The relationship between Hollywood and Pentagon can be said to be a marriage of interest or mutual exploitation.  Movie-makers who toe Pentagons policies of military portrayal get free support in war equipment.  Hence it works better for both parties if the Pentagon gets access to the scripts with authority to alter them and movie-makers get the support. Tanks, jets and all other military equipment is  borrowed from Pentagon for movies, that means American taxpayers’ money is being invested to show them illusion. It’s a win-win situation for both of them but those who suffer are general public, who are being kept away from the truth.

All war movies supported by Pentagon are reviewed by Admirals and Generals before they go for release. Philip Strub, who heads the Pentagon’s film liaison unit can be scene credited at the end of several war movies.

We as general public have to stop allowing ourselves to be influenced by the subtle but powerful illusions presented by television and war movies. It leads to a kind of mass madness that can have rather frightening implications for the future of the world. We have begun to see things that aren’t there, giving someone else the power to make up illusions for us.

God Bless us!

Awais Bilal was born and raised in Islamabad, Pakistan and currently lives in the UK. He is a writer and a Marketing consultant. His articles have been published in several Pakistani news papers. His major area of research is ‘impacts of media on society’. He holds an M.Sc Advertising and Media degree from University of Hull, UK.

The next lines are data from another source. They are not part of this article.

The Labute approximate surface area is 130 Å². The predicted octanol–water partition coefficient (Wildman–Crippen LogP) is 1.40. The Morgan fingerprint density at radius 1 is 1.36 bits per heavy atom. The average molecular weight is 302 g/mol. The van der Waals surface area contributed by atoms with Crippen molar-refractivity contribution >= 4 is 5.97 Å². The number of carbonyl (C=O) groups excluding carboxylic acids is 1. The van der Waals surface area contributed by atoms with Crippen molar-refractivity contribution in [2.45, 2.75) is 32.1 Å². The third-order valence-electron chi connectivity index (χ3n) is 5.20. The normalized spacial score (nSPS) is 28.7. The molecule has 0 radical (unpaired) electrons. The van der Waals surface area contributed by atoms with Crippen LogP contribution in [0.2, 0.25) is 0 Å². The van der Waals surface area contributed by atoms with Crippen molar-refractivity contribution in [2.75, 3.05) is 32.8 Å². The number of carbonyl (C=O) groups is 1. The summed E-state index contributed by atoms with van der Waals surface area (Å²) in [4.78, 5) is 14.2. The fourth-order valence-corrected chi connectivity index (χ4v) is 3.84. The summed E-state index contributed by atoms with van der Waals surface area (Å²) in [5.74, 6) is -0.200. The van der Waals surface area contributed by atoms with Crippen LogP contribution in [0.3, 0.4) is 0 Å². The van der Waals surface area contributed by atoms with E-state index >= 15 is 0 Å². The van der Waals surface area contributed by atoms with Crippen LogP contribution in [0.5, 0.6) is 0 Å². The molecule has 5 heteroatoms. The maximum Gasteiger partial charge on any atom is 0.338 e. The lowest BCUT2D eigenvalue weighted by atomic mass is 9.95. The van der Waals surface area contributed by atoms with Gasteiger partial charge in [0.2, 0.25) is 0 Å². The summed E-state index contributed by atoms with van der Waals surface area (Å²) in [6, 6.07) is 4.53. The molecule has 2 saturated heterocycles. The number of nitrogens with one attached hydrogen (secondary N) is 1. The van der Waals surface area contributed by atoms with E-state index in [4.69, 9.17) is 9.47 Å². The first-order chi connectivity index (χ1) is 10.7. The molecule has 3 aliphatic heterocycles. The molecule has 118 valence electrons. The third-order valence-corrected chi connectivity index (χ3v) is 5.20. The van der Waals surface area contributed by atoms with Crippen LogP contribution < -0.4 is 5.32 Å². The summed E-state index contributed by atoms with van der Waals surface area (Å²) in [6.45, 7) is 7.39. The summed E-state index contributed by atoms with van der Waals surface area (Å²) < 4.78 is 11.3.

The Coming War over the Constitution–Civil War Next?

Despite a few victories in the lame-duck session of Congress, Democrats and progressives should be under no illusion about the new flood of know-nothingism that is about to inundate the United States in the guise of a return to “first principles” and a deep respect for the U.S. Constitution.

The same right-wingers who happily accepted George W. Bush’s shift toward a police state – his claims of limitless executive power, warrantless wiretaps, repudiation of habeas corpus, redefining cruel and unusual punishment, suppression of dissent, creation of massive databases on citizens, arbitrary no-fly lists, and endless overseas wars – have now reinvented themselves as brave protectors of American liberty.